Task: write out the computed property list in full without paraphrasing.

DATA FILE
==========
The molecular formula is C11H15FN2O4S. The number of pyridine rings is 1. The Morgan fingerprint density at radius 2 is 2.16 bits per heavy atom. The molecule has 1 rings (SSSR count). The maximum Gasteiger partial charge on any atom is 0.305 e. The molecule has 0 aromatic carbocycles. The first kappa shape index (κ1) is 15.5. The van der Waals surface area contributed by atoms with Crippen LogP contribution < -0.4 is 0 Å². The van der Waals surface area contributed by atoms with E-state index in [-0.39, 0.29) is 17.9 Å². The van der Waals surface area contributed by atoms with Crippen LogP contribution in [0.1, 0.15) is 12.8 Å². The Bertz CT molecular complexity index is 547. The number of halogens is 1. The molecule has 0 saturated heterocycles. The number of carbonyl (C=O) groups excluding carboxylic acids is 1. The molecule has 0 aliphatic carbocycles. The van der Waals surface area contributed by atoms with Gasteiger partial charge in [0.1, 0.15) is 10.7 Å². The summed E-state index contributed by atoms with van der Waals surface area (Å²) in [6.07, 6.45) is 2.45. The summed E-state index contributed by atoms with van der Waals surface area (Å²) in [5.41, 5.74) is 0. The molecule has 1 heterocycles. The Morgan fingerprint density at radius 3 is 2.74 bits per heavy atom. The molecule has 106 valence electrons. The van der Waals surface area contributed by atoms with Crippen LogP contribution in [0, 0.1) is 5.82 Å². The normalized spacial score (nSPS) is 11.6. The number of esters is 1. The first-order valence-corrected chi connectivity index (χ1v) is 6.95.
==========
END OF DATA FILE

The molecular formula is C11H15FN2O4S. The number of pyridine rings is 1. The Morgan fingerprint density at radius 2 is 2.16 bits per heavy atom. The molecule has 1 rings (SSSR count). The maximum Gasteiger partial charge on any atom is 0.305 e. The molecule has 0 aromatic carbocycles. The first kappa shape index (κ1) is 15.5. The van der Waals surface area contributed by atoms with Crippen LogP contribution < -0.4 is 0 Å². The van der Waals surface area contributed by atoms with E-state index in [-0.39, 0.29) is 17.9 Å². The van der Waals surface area contributed by atoms with Crippen LogP contribution in [0.1, 0.15) is 12.8 Å². The Bertz CT molecular complexity index is 547. The number of halogens is 1. The molecule has 0 saturated heterocycles. The number of carbonyl (C=O) groups excluding carboxylic acids is 1. The molecule has 0 aliphatic carbocycles. The van der Waals surface area contributed by atoms with Gasteiger partial charge in [0.1, 0.15) is 10.7 Å². The summed E-state index contributed by atoms with van der Waals surface area (Å²) in [6.07, 6.45) is 2.45. The summed E-state index contributed by atoms with van der Waals surface area (Å²) in [5.41, 5.74) is 0. The molecule has 1 heterocycles. The Morgan fingerprint density at radius 3 is 2.74 bits per heavy atom. The molecule has 106 valence electrons. The van der Waals surface area contributed by atoms with Crippen LogP contribution in [0, 0.1) is 5.82 Å². The normalized spacial score (nSPS) is 11.6. The number of esters is 1. The first-order valence-corrected chi connectivity index (χ1v) is 6.95.